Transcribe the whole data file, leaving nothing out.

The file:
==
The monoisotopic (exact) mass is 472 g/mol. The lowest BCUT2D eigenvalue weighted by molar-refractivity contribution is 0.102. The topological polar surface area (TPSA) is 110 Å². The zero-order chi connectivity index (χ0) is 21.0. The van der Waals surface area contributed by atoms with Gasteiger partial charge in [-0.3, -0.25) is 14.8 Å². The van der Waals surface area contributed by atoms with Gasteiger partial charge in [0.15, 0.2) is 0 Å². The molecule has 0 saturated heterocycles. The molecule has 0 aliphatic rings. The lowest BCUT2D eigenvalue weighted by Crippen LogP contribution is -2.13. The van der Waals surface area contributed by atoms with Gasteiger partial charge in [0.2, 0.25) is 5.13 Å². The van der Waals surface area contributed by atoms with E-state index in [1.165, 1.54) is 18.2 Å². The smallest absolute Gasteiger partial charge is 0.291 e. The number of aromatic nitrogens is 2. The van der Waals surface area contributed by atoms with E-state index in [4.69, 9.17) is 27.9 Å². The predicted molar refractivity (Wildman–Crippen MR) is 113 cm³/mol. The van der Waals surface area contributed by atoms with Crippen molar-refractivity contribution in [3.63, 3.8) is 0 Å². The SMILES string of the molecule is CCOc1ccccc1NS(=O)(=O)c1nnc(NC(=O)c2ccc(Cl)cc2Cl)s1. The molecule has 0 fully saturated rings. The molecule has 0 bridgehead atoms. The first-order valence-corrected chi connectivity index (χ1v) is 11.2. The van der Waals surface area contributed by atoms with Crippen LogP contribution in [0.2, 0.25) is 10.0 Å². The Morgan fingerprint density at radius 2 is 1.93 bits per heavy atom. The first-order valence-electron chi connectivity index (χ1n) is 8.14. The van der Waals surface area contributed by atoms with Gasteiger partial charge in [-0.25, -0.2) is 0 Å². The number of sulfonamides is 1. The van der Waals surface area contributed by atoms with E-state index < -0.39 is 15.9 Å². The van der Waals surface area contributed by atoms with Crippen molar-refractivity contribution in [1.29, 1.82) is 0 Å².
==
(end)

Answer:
The monoisotopic (exact) mass is 472 g/mol. The lowest BCUT2D eigenvalue weighted by molar-refractivity contribution is 0.102. The topological polar surface area (TPSA) is 110 Å². The zero-order chi connectivity index (χ0) is 21.0. The van der Waals surface area contributed by atoms with Gasteiger partial charge in [-0.3, -0.25) is 14.8 Å². The van der Waals surface area contributed by atoms with Gasteiger partial charge in [0.15, 0.2) is 0 Å². The molecule has 0 saturated heterocycles. The molecule has 0 aliphatic rings. The lowest BCUT2D eigenvalue weighted by Crippen LogP contribution is -2.13. The van der Waals surface area contributed by atoms with Gasteiger partial charge in [0.2, 0.25) is 5.13 Å². The van der Waals surface area contributed by atoms with E-state index in [1.165, 1.54) is 18.2 Å². The smallest absolute Gasteiger partial charge is 0.291 e. The number of aromatic nitrogens is 2. The van der Waals surface area contributed by atoms with E-state index in [4.69, 9.17) is 27.9 Å². The predicted molar refractivity (Wildman–Crippen MR) is 113 cm³/mol. The van der Waals surface area contributed by atoms with Crippen molar-refractivity contribution in [3.63, 3.8) is 0 Å². The SMILES string of the molecule is CCOc1ccccc1NS(=O)(=O)c1nnc(NC(=O)c2ccc(Cl)cc2Cl)s1. The molecule has 0 fully saturated rings. The molecule has 0 bridgehead atoms. The first-order valence-corrected chi connectivity index (χ1v) is 11.2. The van der Waals surface area contributed by atoms with Crippen LogP contribution in [0.2, 0.25) is 10.0 Å². The Morgan fingerprint density at radius 2 is 1.93 bits per heavy atom. The first-order valence-electron chi connectivity index (χ1n) is 8.14. The van der Waals surface area contributed by atoms with Gasteiger partial charge in [-0.25, -0.2) is 0 Å². The number of sulfonamides is 1. The van der Waals surface area contributed by atoms with E-state index < -0.39 is 15.9 Å². The van der Waals surface area contributed by atoms with Crippen molar-refractivity contribution in [1.29, 1.82) is 0 Å².